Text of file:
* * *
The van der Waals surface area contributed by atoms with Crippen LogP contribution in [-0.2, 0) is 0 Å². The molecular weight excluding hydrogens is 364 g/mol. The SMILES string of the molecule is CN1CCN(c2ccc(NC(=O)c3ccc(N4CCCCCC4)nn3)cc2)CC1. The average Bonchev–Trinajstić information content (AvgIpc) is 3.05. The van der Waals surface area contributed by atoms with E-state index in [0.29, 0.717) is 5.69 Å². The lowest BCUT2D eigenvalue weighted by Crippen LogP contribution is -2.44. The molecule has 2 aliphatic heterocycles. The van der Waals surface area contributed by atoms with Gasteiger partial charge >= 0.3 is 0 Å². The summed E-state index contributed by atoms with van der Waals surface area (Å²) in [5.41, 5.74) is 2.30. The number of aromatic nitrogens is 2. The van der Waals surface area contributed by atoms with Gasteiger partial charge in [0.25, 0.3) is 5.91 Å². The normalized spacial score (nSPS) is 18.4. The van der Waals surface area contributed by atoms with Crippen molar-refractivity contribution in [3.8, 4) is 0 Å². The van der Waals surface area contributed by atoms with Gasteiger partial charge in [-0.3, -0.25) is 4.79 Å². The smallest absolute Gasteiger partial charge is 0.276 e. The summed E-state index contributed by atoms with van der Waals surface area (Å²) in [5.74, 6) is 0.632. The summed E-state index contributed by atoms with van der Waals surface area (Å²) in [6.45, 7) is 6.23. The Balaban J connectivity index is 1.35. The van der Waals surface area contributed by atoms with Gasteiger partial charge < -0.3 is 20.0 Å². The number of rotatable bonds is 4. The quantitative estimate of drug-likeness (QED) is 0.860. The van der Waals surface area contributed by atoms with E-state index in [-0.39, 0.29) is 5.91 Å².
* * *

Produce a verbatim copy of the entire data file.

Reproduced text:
The van der Waals surface area contributed by atoms with Crippen LogP contribution in [-0.2, 0) is 0 Å². The molecular weight excluding hydrogens is 364 g/mol. The SMILES string of the molecule is CN1CCN(c2ccc(NC(=O)c3ccc(N4CCCCCC4)nn3)cc2)CC1. The average Bonchev–Trinajstić information content (AvgIpc) is 3.05. The van der Waals surface area contributed by atoms with E-state index in [0.29, 0.717) is 5.69 Å². The lowest BCUT2D eigenvalue weighted by Crippen LogP contribution is -2.44. The molecule has 2 aliphatic heterocycles. The van der Waals surface area contributed by atoms with Gasteiger partial charge >= 0.3 is 0 Å². The summed E-state index contributed by atoms with van der Waals surface area (Å²) in [5.41, 5.74) is 2.30. The number of aromatic nitrogens is 2. The van der Waals surface area contributed by atoms with Gasteiger partial charge in [0.25, 0.3) is 5.91 Å². The normalized spacial score (nSPS) is 18.4. The van der Waals surface area contributed by atoms with Crippen molar-refractivity contribution in [3.8, 4) is 0 Å². The van der Waals surface area contributed by atoms with Gasteiger partial charge in [-0.3, -0.25) is 4.79 Å². The smallest absolute Gasteiger partial charge is 0.276 e. The summed E-state index contributed by atoms with van der Waals surface area (Å²) in [5.74, 6) is 0.632. The summed E-state index contributed by atoms with van der Waals surface area (Å²) in [6.45, 7) is 6.23. The Balaban J connectivity index is 1.35. The van der Waals surface area contributed by atoms with Gasteiger partial charge < -0.3 is 20.0 Å². The number of rotatable bonds is 4. The quantitative estimate of drug-likeness (QED) is 0.860. The van der Waals surface area contributed by atoms with E-state index in [-0.39, 0.29) is 5.91 Å².